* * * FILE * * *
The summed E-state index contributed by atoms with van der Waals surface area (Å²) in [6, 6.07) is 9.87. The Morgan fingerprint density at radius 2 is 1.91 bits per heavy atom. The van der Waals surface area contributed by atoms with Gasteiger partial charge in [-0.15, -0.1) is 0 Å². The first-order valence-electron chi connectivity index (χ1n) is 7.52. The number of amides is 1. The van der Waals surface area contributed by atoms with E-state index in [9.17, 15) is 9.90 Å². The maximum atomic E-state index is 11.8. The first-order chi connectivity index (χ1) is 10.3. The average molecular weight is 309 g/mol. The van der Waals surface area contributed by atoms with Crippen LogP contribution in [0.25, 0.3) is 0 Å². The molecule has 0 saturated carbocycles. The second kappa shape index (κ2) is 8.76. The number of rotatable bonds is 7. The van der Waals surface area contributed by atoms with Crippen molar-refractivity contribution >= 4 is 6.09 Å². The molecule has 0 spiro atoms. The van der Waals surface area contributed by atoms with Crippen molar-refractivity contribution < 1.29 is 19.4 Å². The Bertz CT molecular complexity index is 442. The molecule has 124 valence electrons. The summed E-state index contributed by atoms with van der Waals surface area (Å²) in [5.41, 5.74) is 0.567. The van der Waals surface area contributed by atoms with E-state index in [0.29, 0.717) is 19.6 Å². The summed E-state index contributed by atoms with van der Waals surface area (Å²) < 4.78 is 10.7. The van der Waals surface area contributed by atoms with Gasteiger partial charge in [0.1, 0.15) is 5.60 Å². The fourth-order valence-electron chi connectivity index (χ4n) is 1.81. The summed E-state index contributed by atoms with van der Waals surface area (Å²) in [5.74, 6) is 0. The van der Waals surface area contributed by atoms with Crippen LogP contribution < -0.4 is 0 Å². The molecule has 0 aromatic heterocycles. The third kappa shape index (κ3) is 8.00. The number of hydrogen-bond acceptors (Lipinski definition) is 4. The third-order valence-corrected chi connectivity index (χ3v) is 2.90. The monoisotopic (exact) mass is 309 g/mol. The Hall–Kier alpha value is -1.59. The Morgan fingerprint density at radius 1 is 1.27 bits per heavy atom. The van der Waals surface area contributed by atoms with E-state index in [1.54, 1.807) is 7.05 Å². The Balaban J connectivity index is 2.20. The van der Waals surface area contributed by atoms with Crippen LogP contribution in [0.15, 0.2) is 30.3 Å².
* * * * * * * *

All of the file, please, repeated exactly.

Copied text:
The summed E-state index contributed by atoms with van der Waals surface area (Å²) in [6, 6.07) is 9.87. The Morgan fingerprint density at radius 2 is 1.91 bits per heavy atom. The van der Waals surface area contributed by atoms with Gasteiger partial charge in [-0.15, -0.1) is 0 Å². The first-order valence-electron chi connectivity index (χ1n) is 7.52. The number of amides is 1. The van der Waals surface area contributed by atoms with E-state index in [9.17, 15) is 9.90 Å². The maximum atomic E-state index is 11.8. The first-order chi connectivity index (χ1) is 10.3. The average molecular weight is 309 g/mol. The van der Waals surface area contributed by atoms with Crippen LogP contribution in [0.25, 0.3) is 0 Å². The molecule has 0 saturated carbocycles. The second kappa shape index (κ2) is 8.76. The number of rotatable bonds is 7. The van der Waals surface area contributed by atoms with Crippen molar-refractivity contribution >= 4 is 6.09 Å². The molecule has 0 spiro atoms. The van der Waals surface area contributed by atoms with Crippen molar-refractivity contribution < 1.29 is 19.4 Å². The Bertz CT molecular complexity index is 442. The molecule has 124 valence electrons. The summed E-state index contributed by atoms with van der Waals surface area (Å²) in [5.41, 5.74) is 0.567. The van der Waals surface area contributed by atoms with E-state index in [0.29, 0.717) is 19.6 Å². The summed E-state index contributed by atoms with van der Waals surface area (Å²) < 4.78 is 10.7. The van der Waals surface area contributed by atoms with Gasteiger partial charge in [0.1, 0.15) is 5.60 Å². The fourth-order valence-electron chi connectivity index (χ4n) is 1.81. The summed E-state index contributed by atoms with van der Waals surface area (Å²) in [5.74, 6) is 0. The van der Waals surface area contributed by atoms with Crippen LogP contribution < -0.4 is 0 Å². The molecule has 0 aromatic heterocycles. The third kappa shape index (κ3) is 8.00. The number of hydrogen-bond acceptors (Lipinski definition) is 4. The third-order valence-corrected chi connectivity index (χ3v) is 2.90. The monoisotopic (exact) mass is 309 g/mol. The Hall–Kier alpha value is -1.59. The Morgan fingerprint density at radius 1 is 1.27 bits per heavy atom. The van der Waals surface area contributed by atoms with E-state index in [1.54, 1.807) is 7.05 Å². The Balaban J connectivity index is 2.20. The van der Waals surface area contributed by atoms with Crippen LogP contribution in [0.15, 0.2) is 30.3 Å².